Travelers hotel status on hold, Lourdes named potential landmark

February 28, 2019

Portions of the former Lourdes High School were deemed potential landmarks Tuesday, but the verdict is still out on the former Travelers Hotel.

Both Mayo Clinic-owned properties were slated for consideration by Rochester’s Heritage Preservation Commission, but time ran out on discussion of the former hotel, part of which dates back to approximately 1920.

The continued discussion will likely determine the next steps for Mayo Clinic, which purchased the vacant hotel at 426 Second St. SW for $1.7 million in 2001.

Erin Sexton, Mayo’s director of community engagement, said no specific plan exists for the building, but demolition is expected.

The property has lingered in a challenged status since the Rochester City Council approved an updated Heritage Preservation ordinance in 2017.

As a result, a demolition permit could have been issued at any point without added historic review, but Sexton said Mayo Clinic wanted to respect the process.

“We thought it was appropriate to come here and make our case,” she said.

She indicated Mayo Clinic will likely appeal if the commission opts to put the former hotel on the city’s list of potential landmarks.

Mayo Clinic’s case was laid out Tuesday by architectural historian Charlene Roice, of Hess Roice Historical Consultants, which was hired by Mayo Clinic to review the property.

She noted the former hotel is actually two buildings that were combined in the 1980s. Roice said that change was significant enough to reset the clock for historic consideration.

“Architecturally, there has been quite a bit of compromise,” she told the Historic Preservation Commission.

Local historic preservation advocate Kevin Lund disagrees.

“These buildings, as neglected and gray-washed as they are, are part of our story,” he said of the building that includes the former Reiter Apartments, which were built in 1920, and the former Beverly Hotel, which was built 11 years later.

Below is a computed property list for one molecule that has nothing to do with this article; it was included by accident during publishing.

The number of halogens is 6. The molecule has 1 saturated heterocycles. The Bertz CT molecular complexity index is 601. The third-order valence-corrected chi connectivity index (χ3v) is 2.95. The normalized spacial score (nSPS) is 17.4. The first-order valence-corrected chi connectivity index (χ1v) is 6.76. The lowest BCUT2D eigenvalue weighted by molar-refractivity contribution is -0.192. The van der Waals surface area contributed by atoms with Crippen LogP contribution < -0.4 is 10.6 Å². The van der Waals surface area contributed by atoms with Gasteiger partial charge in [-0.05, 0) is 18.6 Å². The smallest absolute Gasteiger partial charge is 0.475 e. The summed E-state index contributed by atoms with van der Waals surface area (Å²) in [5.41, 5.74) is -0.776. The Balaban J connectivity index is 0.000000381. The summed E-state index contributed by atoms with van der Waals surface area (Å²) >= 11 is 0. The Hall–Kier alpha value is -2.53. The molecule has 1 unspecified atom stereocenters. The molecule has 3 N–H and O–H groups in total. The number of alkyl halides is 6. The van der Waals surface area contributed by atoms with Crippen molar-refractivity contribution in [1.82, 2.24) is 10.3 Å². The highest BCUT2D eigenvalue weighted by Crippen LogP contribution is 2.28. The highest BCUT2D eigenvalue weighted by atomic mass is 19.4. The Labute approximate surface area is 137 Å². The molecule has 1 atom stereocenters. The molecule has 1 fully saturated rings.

Julius Reiter, who built the Reiter Apartments, was a five-term Rochester mayor and one-time vice presidential candidate. Billy Friedell, a Rochester hotelier who built the Beverly Hotel in 1931, was a circus musician who came to the city for medical treatment and stayed as part of the business community.

Lund said both men had stories that should be preserved at part of the city’s fabric.

The commission opted to postpone a decision on the Travelers Hotel, but they were able to agree that the original portion of the former Lourdes High School is a potential landmark.

That status was not opposed by Mayo Clinic. However, Tim Siegfried, division chairman of facilities for Mayo, said two additions to the school shouldn’t be considered historic.

Roice differed from Mayo Clinic’s stance. While she agreed a mid-’80s addition is too new to be considered historic, she said a 1958 addition, which made room for more classrooms, would pass the test to be considered historic.

While the commission unanimously agreed the newest portion of the building at 621 W. Center St. shouldn’t be considered a potential landmark, it split 5-2 to put the status on the 1958 addition.

Commission member Tom Meilander said the addition, which was needed as a result of the baby boom, had historic significance for the city and neighborhood, even if it wasn’t as architecturally ornate as the original building.

“It’s a boring 1958 building, but that’s the way it was,” he said.

Commission member Trent Homard, who was joined by Vice Chairman Mark Carlson in voting against the status change, cited the lack of architectural significance in his opposition.

Commission member Gail Eadie, a Mayo Clinic employee, abstained from all discussion and voting on both buildings.

Commission Chairwoman Christine Schultze noted the commission’s decision isn’t necessarily an ending point for the Lourdes building and the addition.

“The potential list is only a list deemed feasible for further review,” she said.

Buildings on the city’s list of potential landmarks are subject to added review if owners seek a demolition permit, but the commission could also seek broader reviews to nominate buildings on the list as official city landmarks.